• Pursuing the multinational tax cheats

    Annet Oguttu     |      August 16, 2019

    Glencore’s lawyers argued anything about the company in the Paradise Papers was “privileged” and the tax office should be prevented from using that information, but they would say that, wouldn’t they?

  • Debunking 5 myths about the Geneva Conventions

    Helen Durham     |      August 13, 2019

    The Geneva Conventions turned 70 on August 12. The anniversary offers a moment to celebrate all the lives the conventions have helped save and to remind the world of the importance of protecting people from the worst of warfare.

  • Should we work with AI – or kill it?

    Jeannie Marie Paterson     |      August 7, 2019

    Artificial intelligence is already impacting the way we work – but for the next generation of professionals, human-machine collaboration could be the norm. And now is the time to think about the values we want in that relationship.

  • Ethics are our best defence

    Simon Longstaff     |      August 7, 2019

    A strong, resilient society needs ethical, as well as physical and technical, infrastructure to resist the destabilising attacks of authoritarian regimes and terrorist movements.

  • Credit where it’s due?

    Seth Robinson     |      August 3, 2019

    As voters and employees, we are more likely to attribute the good outcomes of a leader’s decisions to luck, and bad ones to personal failure.

  • ACCC calls for sweeping reforms to curb the powers of digital media giants

    Malcolm Crompton     |      July 27, 2019

    The Australian Competition and Consumer Commission has just released its final report for the Digital Platforms Inquiry, advocating for ‘significant, holistic’ reform of the sector.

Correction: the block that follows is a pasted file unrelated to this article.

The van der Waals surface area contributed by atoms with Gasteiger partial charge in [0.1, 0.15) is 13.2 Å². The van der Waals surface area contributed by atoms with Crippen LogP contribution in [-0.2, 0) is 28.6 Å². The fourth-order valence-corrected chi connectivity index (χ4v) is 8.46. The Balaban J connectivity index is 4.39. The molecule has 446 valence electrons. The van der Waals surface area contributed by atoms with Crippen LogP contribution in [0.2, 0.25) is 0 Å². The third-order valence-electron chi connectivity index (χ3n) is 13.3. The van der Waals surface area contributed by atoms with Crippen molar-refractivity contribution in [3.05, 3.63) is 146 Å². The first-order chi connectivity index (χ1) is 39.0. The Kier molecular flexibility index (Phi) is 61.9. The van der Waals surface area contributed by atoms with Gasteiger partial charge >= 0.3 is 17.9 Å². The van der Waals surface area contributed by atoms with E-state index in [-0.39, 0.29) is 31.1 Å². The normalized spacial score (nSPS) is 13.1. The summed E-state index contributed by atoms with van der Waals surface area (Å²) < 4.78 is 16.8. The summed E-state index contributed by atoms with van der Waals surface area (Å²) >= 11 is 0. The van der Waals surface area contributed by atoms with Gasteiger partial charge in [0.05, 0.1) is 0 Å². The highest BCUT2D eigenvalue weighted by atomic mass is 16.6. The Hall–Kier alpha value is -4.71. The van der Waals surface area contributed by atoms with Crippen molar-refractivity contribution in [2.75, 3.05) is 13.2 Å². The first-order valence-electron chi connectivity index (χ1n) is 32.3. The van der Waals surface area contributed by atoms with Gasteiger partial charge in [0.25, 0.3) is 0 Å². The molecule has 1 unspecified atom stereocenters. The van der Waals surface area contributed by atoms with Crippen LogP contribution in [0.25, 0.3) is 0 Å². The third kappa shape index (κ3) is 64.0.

• Taking positive psychology into the classroom

    Anders Furze     |      July 24, 2019

    Positive psychology in schools can help students maintain their well-being and develop the skills they need for study and later life.

  • Elegy for the black-throated finch

    Felicity Fenner     |      July 23, 2019

    Australian artists are sending artistic representations of the threatened black-throated finch to politicians to protest against the Adani mine, which threatens the bird’s habitat.

  • Time to make a difference: Australia’s Jewish social justice summit

    Open Forum     |      July 22, 2019

    Some of Australia’s keenest minds and most influential advocates will come together in Sydney this month for a social justice summit exploring everything from climate change, sustainability, to refugees and ethical investing.

  • Colvin’s departure will leave a gaping hole in the AFP

    John Coyne     |      July 18, 2019

    The departure of Australian Federal Police Commissioner Andrew Colvin will leave a gaping hole in Australia’s law enforcement community that will be difficult to fill at a time when the AFP’s independence is under sustained threat.

  • Group punishment just makes kids hate school

    Jeffrey Thomas     |      July 16, 2019

    While group punishment is used in Australian schools, it is unfair and unlikely to improve behaviour – so why is it still acceptable in most education department policies?

  • Curtin to test ‘mini’ satellite in orbit with European Space Agency

    Open Forum     |      July 6, 2019

    Researchers from Curtin University’s Space Science and Technology Centre have built their own pocket-sized satellite, which they will launch on a re-supply rocket to the International Space Station where it will be released into orbit.